When I stopped in at 10:30 a.m. on a Wednesday in mid-January, Don had been up since a chilly 7 a.m. and was just coming in after inspecting a section of deer fencing which needed repair. He readily admits he’s had to be careful due to limited range of motion in one shoulder, but has a number of folks he can call on to help with physically demanding projects. In addition to monitoring fence and building maintenance, a typical morning includes preparing food and formulas for breakfast feedings, changing hay and towel beddings, dispensing medications, and changing dressings. Later in the day, attention is given to washing and disinfecting food dishes, as well as doing several loads of laundry for soiled blankets and towels. Any time during the day he may need to respond to rescue calls, transport injured wildlife to the vet, or pick up food donations from Hannaford, Wal-Mart, animal shelters, etc. He does try to leave Wednesdays open for his own personal business and appointments, but being on-call 24/7 requires patience, understanding, and flexibility in the schedule. Round Two starts again as the dinner hour nears!
In addition to the ducks and geese, residents in January included three young opossums, two young porcupines, one skunk, two chipmunks, three coyotes, and about a dozen each of racoons, foxes, and deer, all of which require tending at least twice a day. Many are carry-overs from last fall because they were too young or not well enough for October release; the remainder are fall and winter rescues from vehicle hits, natural injuries and home “invasion” critters seeking food and shelter from the harsh elements.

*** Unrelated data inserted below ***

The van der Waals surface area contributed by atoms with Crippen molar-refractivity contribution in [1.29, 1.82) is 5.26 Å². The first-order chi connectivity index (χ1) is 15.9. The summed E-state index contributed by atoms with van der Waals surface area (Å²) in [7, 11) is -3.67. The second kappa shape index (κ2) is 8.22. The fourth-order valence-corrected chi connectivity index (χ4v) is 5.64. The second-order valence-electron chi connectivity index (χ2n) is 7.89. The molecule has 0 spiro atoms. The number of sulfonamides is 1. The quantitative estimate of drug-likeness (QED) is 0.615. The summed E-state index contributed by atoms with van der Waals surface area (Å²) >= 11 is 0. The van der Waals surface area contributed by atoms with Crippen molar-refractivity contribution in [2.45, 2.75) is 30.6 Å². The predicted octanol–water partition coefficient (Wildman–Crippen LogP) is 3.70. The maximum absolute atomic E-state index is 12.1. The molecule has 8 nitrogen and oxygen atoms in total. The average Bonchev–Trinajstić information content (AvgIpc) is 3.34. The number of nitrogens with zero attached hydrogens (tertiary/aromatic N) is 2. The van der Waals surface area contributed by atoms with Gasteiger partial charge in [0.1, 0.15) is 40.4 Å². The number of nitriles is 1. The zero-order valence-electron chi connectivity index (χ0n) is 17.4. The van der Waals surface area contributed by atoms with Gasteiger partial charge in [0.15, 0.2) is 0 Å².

January is also the time for submitting annual state and federal reports, with license renewal applications due every two and five years, respectively. Don doesn’t have a computer, but one of the center’s volunteers assists him with report preparation, copying, etc. Volunteerism takes many forms, but more on that in another column.
While the volume of wildlife rehab work slows down during the winter, there is never a day off at the Wildlife Care Center. Wildlife rehabilitation takes a special kind of person, one who is dedicated, compassionate and selflessly committed.
Donald Cote operates the Duck Pond Wildlife Care Center on Rte. 3 in Vassalboro. It is a non-profit federal and state permitted rehab facility which is supported by his own resources and outside donations. Mailing address: 1787 North Belfast Ave., Vassalboro ME 04989 TEL: (207) 445-4326 EMAIL: email@example.com.